Opened 6 years ago

Closed 6 years ago

#21951 closed enhancement (fixed)

implement random planar bicubic graphs in a bijective way

Reported by: Frédéric Chapoton Owned by:
Priority: major Milestone: sage-7.5
Component: graph theory Keywords:
Cc: Kevin Dilks, Dima Pasechnik, Pablo Portilla , David Coudert Merged in:
Authors: Frédéric Chapoton Reviewers: Dima Pasechnik
Report Upstream: N/A Work issues:
Branch: e3da5b2 (Commits, GitHub, GitLab) Commit: e3da5b2a6996fb16143002e8053ff205cc0fd81e
Dependencies: Stopgaps:

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Description (last modified by Frédéric Chapoton)

using an algorithm of Schaeffer (bijection with blossoming trees)

Change History (19)

comment:1 Changed 6 years ago by Frédéric Chapoton

Branch: u/chapoton/21951
Commit: 5173db430c60de75758f55efab1c6d21ba2a9135

New commits:

5173db4implement a generator for random bicubic planar graphs (rooted maps)

comment:2 Changed 6 years ago by Frédéric Chapoton

Status: newneeds_review

comment:3 Changed 6 years ago by Kevin Dilks

Cc: Kevin Dilks added

comment:4 Changed 6 years ago by Frédéric Chapoton

Cc: Dima Pasechnik Pablo Portilla David Coudert added
Description: modified (diff)

looking for a referee...

comment:5 Changed 6 years ago by Dima Pasechnik

Do you have a script to test it? I mean, the total number of such graphs is known for small values of n (cf. https://oeis.org/A007085) and so it's possible to run it many times and see whether you can get anywhere close to a uniform distribution.

By the way, there are few trailing spaces in the branch.

comment:6 Changed 6 years ago by David Coudert

When looking at the diff of your branch here, it seems that it deletes file graph_generators.py. Please check...

comment:7 Changed 6 years ago by Dima Pasechnik

no, it's OK, it's a git viewer bug; I saw this few times. If you fetch the branch it's OK. It adds 2 lines to the file that is shown as deleted.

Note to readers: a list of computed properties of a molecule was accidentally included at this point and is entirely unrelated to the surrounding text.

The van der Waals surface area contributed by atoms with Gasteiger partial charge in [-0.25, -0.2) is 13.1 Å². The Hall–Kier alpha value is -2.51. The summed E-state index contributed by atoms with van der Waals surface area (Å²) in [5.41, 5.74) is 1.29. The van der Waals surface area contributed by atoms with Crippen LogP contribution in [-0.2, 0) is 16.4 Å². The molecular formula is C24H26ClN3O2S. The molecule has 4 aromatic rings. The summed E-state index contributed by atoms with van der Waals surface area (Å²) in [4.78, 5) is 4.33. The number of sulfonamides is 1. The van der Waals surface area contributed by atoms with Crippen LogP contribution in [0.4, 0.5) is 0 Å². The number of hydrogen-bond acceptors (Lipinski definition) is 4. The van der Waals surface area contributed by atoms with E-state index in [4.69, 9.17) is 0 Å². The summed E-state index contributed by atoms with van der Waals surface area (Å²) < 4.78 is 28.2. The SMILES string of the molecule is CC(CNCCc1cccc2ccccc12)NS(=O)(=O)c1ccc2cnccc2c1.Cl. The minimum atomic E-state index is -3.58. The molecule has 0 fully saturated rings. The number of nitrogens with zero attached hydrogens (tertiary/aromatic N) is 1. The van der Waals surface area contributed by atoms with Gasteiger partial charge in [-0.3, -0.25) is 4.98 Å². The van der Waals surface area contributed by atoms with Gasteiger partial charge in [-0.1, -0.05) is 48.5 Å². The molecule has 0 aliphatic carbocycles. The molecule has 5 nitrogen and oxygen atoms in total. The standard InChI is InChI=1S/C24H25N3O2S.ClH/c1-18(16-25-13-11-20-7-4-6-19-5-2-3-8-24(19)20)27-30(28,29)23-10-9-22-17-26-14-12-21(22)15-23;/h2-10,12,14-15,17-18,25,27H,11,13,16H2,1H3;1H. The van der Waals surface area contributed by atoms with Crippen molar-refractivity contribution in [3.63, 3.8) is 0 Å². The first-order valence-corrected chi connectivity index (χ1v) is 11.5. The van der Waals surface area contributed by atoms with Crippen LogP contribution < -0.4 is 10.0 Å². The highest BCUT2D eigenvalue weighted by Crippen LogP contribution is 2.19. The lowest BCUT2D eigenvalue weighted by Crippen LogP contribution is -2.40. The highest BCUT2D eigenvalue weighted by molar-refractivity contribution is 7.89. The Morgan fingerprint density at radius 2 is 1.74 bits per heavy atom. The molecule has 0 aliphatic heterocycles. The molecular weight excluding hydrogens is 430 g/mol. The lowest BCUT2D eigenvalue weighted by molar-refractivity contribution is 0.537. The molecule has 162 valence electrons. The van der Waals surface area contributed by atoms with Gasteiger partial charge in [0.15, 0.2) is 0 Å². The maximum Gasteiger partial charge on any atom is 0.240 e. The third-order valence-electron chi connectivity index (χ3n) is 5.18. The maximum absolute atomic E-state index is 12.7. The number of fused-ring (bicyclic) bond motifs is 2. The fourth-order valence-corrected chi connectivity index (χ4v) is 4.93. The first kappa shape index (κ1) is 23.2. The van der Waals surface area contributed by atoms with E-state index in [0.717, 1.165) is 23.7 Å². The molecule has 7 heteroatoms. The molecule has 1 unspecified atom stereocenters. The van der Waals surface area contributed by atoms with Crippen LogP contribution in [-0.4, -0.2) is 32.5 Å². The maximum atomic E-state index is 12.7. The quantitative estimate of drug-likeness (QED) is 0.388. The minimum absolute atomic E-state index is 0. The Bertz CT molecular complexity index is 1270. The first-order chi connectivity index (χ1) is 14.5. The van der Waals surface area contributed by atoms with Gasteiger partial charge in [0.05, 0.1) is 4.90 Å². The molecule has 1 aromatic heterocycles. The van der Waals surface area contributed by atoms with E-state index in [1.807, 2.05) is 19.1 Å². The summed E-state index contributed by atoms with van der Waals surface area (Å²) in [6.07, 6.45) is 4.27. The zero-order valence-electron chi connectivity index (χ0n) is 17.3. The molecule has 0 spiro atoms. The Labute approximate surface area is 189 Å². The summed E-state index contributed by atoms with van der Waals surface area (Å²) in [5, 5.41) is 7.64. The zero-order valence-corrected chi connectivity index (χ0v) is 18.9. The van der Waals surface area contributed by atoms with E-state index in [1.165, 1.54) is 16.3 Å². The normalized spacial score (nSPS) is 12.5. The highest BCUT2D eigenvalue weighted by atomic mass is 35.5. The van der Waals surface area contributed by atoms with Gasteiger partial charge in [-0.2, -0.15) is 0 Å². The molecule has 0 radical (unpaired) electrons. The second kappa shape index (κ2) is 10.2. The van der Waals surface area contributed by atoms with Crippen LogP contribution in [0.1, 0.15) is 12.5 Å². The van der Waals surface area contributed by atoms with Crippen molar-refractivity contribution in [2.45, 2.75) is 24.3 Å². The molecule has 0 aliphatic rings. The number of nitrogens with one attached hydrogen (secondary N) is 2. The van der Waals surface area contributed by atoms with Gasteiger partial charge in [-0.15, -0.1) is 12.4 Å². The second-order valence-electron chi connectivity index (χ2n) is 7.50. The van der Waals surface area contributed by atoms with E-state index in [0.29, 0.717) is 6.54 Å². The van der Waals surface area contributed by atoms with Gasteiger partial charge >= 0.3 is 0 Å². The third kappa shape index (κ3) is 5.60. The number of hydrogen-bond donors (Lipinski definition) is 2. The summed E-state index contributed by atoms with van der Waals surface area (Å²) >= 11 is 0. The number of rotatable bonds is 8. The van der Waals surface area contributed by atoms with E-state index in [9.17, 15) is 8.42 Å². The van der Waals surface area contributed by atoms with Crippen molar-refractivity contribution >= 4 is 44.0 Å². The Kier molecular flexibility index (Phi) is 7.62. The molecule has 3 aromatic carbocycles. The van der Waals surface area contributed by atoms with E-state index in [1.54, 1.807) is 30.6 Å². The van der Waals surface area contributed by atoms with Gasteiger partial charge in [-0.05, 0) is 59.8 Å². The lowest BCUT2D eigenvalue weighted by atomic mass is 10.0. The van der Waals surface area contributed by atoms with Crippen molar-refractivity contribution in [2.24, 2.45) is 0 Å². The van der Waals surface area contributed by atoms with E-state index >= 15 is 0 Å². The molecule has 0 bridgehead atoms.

comment:8 Changed 6 years ago by git

Commit: 5173db430c60de75758f55efab1c6d21ba2a9135e3da5b2a6996fb16143002e8053ff205cc0fd81e

Branch pushed to git repo; I updated commit sha1. New commits:

900fbe9Merge branch 'u/chapoton/21951' in 7.5.b6
e3da5b2trac 21951 remove trailing spaces

comment:9 Changed 6 years ago by Frédéric Chapoton

Hmm, this algorithm does not generate only 3-connected graphs.

It seems that the sequence of numbers is not in the OEIS:

sage: resu = {i: set() for i in range(1,6)}
sage: liste = []                           
....: for n in range(1,6):
....:     for k in range(6600):
....:         g = graphs.RandomBicubicPlanar(n)
....:         h = g.copy(immutable=True)
....:         resu[n].add(hash(h))
....:     liste.append(len(resu[n]))
sage: liste
[1, 3, 17, 103, 642]

Probably a better way to check would be to return also the root edge, so that the number of different possible outputs is given by Tutte's formula in A257.

Last edited 6 years ago by Frédéric Chapoton (previous) (diff)

comment:10 in reply to:  9 Changed 6 years ago by Dima Pasechnik

Replying to chapoton:

Hmm, this algorithm does not generate only 3-connected graphs.

Right - but you could drop ones that are not 3-connected, and also drop the marked (root) edge and count the results up to an isomorphism, and this would give you the OEIS sequence.

It seems that the sequence of numbers is not in the OEIS:

sage: resu = {i: set() for i in range(1,6)}
sage: liste = []                           
....: for n in range(1,6):
....:     for k in range(6600):
....:         g = graphs.RandomBicubicPlanar(n)
....:         h = g.copy(immutable=True)